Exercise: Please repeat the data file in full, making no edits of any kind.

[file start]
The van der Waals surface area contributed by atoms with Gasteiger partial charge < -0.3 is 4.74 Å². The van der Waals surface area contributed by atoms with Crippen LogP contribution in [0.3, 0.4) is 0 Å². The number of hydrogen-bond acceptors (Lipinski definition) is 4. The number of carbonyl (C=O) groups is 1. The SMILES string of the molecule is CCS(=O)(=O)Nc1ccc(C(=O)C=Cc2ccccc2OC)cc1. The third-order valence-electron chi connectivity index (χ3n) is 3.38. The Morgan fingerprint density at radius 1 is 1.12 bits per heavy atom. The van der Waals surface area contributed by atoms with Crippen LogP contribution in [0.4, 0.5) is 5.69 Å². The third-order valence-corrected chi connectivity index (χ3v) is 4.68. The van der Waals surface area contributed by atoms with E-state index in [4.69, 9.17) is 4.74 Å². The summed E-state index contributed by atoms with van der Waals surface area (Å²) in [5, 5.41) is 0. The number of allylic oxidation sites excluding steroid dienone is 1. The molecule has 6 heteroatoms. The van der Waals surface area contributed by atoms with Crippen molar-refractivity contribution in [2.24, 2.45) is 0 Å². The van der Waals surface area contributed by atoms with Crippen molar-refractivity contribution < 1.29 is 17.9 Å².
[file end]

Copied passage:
The van der Waals surface area contributed by atoms with Gasteiger partial charge < -0.3 is 4.74 Å². The van der Waals surface area contributed by atoms with Crippen LogP contribution in [0.3, 0.4) is 0 Å². The number of hydrogen-bond acceptors (Lipinski definition) is 4. The number of carbonyl (C=O) groups is 1. The SMILES string of the molecule is CCS(=O)(=O)Nc1ccc(C(=O)C=Cc2ccccc2OC)cc1. The third-order valence-electron chi connectivity index (χ3n) is 3.38. The Morgan fingerprint density at radius 1 is 1.12 bits per heavy atom. The van der Waals surface area contributed by atoms with Crippen LogP contribution in [0.4, 0.5) is 5.69 Å². The third-order valence-corrected chi connectivity index (χ3v) is 4.68. The van der Waals surface area contributed by atoms with E-state index in [4.69, 9.17) is 4.74 Å². The summed E-state index contributed by atoms with van der Waals surface area (Å²) in [5, 5.41) is 0. The number of allylic oxidation sites excluding steroid dienone is 1. The molecule has 6 heteroatoms. The van der Waals surface area contributed by atoms with Crippen molar-refractivity contribution in [2.24, 2.45) is 0 Å². The van der Waals surface area contributed by atoms with Crippen molar-refractivity contribution < 1.29 is 17.9 Å².